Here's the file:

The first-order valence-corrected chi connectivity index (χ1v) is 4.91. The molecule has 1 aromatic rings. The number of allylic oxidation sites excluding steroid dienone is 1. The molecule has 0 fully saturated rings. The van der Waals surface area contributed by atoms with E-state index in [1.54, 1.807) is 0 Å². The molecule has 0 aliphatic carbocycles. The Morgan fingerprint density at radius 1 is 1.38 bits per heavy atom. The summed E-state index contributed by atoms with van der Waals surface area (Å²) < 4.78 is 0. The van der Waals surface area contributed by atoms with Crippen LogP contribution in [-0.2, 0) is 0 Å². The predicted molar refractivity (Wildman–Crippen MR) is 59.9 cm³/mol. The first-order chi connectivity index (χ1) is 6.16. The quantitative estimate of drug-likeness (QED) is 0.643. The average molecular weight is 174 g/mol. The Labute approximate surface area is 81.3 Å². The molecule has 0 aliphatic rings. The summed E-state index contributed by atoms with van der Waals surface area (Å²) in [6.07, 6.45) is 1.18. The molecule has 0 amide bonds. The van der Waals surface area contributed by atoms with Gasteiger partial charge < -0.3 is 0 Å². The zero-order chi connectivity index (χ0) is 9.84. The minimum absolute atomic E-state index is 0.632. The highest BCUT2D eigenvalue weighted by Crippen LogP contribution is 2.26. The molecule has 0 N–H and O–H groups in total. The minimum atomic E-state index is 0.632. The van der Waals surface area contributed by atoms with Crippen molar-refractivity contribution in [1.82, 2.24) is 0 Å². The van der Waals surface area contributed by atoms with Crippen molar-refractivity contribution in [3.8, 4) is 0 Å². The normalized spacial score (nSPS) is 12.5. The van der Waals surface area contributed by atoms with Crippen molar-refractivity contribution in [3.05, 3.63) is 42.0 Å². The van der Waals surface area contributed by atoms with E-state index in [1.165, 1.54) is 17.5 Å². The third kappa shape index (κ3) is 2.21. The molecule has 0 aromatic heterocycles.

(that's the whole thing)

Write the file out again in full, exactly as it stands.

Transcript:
The first-order valence-corrected chi connectivity index (χ1v) is 4.91. The molecule has 1 aromatic rings. The number of allylic oxidation sites excluding steroid dienone is 1. The molecule has 0 fully saturated rings. The van der Waals surface area contributed by atoms with E-state index in [1.54, 1.807) is 0 Å². The molecule has 0 aliphatic carbocycles. The Morgan fingerprint density at radius 1 is 1.38 bits per heavy atom. The summed E-state index contributed by atoms with van der Waals surface area (Å²) < 4.78 is 0. The van der Waals surface area contributed by atoms with Crippen LogP contribution in [-0.2, 0) is 0 Å². The predicted molar refractivity (Wildman–Crippen MR) is 59.9 cm³/mol. The first-order chi connectivity index (χ1) is 6.16. The quantitative estimate of drug-likeness (QED) is 0.643. The average molecular weight is 174 g/mol. The Labute approximate surface area is 81.3 Å². The molecule has 0 aliphatic rings. The summed E-state index contributed by atoms with van der Waals surface area (Å²) in [6.07, 6.45) is 1.18. The molecule has 0 amide bonds. The van der Waals surface area contributed by atoms with Gasteiger partial charge < -0.3 is 0 Å². The zero-order chi connectivity index (χ0) is 9.84. The minimum absolute atomic E-state index is 0.632. The highest BCUT2D eigenvalue weighted by Crippen LogP contribution is 2.26. The molecule has 0 N–H and O–H groups in total. The minimum atomic E-state index is 0.632. The van der Waals surface area contributed by atoms with Crippen molar-refractivity contribution in [1.82, 2.24) is 0 Å². The van der Waals surface area contributed by atoms with Crippen molar-refractivity contribution in [3.8, 4) is 0 Å². The normalized spacial score (nSPS) is 12.5. The van der Waals surface area contributed by atoms with Crippen molar-refractivity contribution in [3.05, 3.63) is 42.0 Å². The van der Waals surface area contributed by atoms with E-state index in [1.165, 1.54) is 17.5 Å². The third kappa shape index (κ3) is 2.21. The molecule has 0 aromatic heterocycles.